Mauricio Villena

MAURICIO VILLENA Dean of the Faculty of Economics and Business, Diego Portales University

Mauricio Villena

Unfortunately, short-term issues have taken over the country’s economic agenda, both due to the urgencies caused by the pandemic and the political cycle, with important consecutive elections held and others ad ported. A key issue has been absent from the presidential debates: economic growth. One wonders, does it make a difference for the population that one program is pro-growth and another is not?

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Economic growth is the only means for countries to improve people’s quality of life in a sustainable way over time. It provides States with the necessary resources to deliver goods and services that their citizens need, such as health, education, social protection and basic public services. It also creates wealth, some of which goes directly to workers and some to employers. As people earn higher income from their work, they can lift themselves out of poverty and improve their quality of life.

Seemingly slight differences in annual growth rates can have a strong impact on per capita income in the long run. With a per capita growth of 1% per year, it takes 70 years to double the average income of the people; but if it is 3% per year, a country will have to wait only 23 years to double its per capita income; and with 7% per year, it doubles it in less than a decade.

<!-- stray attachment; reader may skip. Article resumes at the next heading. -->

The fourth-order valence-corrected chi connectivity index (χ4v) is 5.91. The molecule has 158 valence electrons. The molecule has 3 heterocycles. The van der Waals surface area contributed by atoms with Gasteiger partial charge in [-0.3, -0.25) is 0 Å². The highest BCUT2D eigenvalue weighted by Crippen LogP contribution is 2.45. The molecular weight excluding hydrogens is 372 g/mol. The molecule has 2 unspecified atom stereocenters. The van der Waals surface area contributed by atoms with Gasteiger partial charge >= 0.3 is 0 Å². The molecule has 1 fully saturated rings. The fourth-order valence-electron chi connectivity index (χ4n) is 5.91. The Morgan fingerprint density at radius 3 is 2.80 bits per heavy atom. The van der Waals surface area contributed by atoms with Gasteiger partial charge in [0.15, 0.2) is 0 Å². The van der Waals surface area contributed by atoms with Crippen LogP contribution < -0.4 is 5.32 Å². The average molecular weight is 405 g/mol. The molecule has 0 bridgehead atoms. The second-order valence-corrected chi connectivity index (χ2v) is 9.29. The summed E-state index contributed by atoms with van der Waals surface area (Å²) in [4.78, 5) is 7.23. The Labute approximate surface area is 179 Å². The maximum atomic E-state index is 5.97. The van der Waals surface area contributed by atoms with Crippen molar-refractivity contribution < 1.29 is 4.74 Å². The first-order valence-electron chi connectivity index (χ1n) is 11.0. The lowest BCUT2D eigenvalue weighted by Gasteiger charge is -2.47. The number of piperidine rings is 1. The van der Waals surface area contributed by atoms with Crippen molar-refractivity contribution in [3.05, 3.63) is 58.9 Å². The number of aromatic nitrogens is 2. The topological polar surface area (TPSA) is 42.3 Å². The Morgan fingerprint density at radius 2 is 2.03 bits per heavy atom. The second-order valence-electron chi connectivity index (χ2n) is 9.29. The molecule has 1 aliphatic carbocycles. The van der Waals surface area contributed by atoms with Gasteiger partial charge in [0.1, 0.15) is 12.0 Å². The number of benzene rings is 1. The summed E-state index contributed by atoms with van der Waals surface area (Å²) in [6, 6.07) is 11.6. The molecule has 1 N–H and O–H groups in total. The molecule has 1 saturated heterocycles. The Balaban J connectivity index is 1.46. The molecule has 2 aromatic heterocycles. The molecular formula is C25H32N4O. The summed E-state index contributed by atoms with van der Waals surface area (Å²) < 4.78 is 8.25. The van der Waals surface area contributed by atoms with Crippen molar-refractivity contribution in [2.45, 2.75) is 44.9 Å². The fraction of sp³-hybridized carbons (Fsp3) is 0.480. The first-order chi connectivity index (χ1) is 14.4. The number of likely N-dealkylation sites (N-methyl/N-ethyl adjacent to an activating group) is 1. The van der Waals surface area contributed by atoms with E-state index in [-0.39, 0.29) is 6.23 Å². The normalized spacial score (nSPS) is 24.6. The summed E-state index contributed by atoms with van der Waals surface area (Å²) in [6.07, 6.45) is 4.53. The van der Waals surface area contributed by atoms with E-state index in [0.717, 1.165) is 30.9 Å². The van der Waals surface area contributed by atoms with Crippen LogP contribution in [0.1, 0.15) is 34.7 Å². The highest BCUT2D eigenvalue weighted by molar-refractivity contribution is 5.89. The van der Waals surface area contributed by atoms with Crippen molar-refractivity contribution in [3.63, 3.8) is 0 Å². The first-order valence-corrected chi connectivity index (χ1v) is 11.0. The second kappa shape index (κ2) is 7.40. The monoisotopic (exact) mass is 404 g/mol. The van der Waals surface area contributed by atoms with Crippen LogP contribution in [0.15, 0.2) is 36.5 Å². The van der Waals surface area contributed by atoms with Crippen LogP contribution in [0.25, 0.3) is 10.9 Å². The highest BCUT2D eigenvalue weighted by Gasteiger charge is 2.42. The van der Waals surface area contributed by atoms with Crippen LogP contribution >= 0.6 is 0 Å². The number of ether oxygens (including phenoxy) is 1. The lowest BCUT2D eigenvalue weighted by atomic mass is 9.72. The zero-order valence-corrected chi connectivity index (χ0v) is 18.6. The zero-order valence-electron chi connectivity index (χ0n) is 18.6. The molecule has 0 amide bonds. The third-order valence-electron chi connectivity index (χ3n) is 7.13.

While economic growth should be seen as a means rather than an end, presidential candidates should have proposals for further potential growth of the economy.

For example, a great concern in Chile is low investment and low productivity growth, which, although they are certainly affected by the pandemic, also have to do with structural issues that affect the medium term. In particular, the definitions that we are taking in the institutional, economic and social order – which may have consequences in respect of private property, national and international contracts and free trade agreements, for example – create uncertainty that naturally affects investment, especially long-term projects.

Since Robert Solow (1956), physical capital, labor and total factor productivity have been recognized as the main factors of economic growth for a country; the long-term per capita growth rate is determined solely by exogenous changes in technology. Although for long periods of time Chile has grown more due to perspiration (accumulation of factors) than inspiration (increases in productivity), improving productivity is key.

As Paul Krugman (1994) points out in “The Age of Diminished Expectations”: “Productivity is not everything, but in the long run it is almost everything. Whether a country can improve its standard of living over time depends almost entirely of its ability to raise output per worker. ” It is inexplicable that this future issue is absent from the presidential debate.

Leading a country requires looking to the long term, beyond the electoral offers of the moment.

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